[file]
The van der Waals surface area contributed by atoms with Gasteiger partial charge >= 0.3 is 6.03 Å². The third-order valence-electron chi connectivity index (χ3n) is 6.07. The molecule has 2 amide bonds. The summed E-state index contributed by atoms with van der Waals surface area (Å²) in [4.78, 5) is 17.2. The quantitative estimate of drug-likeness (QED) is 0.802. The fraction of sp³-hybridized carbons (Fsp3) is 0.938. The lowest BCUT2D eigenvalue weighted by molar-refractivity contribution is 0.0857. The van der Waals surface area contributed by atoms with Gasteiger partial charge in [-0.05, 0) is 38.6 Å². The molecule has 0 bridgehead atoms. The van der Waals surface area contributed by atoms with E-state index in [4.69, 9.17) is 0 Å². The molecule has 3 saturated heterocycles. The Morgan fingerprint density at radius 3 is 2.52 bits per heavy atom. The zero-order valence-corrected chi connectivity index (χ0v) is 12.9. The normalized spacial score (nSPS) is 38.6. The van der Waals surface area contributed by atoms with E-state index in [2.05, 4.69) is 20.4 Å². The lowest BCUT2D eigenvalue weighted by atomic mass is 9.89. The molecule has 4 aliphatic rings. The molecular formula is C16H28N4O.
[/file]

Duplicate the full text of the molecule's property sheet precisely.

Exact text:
The van der Waals surface area contributed by atoms with Gasteiger partial charge >= 0.3 is 6.03 Å². The third-order valence-electron chi connectivity index (χ3n) is 6.07. The molecule has 2 amide bonds. The summed E-state index contributed by atoms with van der Waals surface area (Å²) in [4.78, 5) is 17.2. The quantitative estimate of drug-likeness (QED) is 0.802. The fraction of sp³-hybridized carbons (Fsp3) is 0.938. The lowest BCUT2D eigenvalue weighted by molar-refractivity contribution is 0.0857. The van der Waals surface area contributed by atoms with Gasteiger partial charge in [-0.05, 0) is 38.6 Å². The molecule has 0 bridgehead atoms. The van der Waals surface area contributed by atoms with E-state index in [4.69, 9.17) is 0 Å². The molecule has 3 saturated heterocycles. The Morgan fingerprint density at radius 3 is 2.52 bits per heavy atom. The zero-order valence-corrected chi connectivity index (χ0v) is 12.9. The normalized spacial score (nSPS) is 38.6. The van der Waals surface area contributed by atoms with E-state index in [2.05, 4.69) is 20.4 Å². The lowest BCUT2D eigenvalue weighted by atomic mass is 9.89. The molecule has 4 aliphatic rings. The molecular formula is C16H28N4O.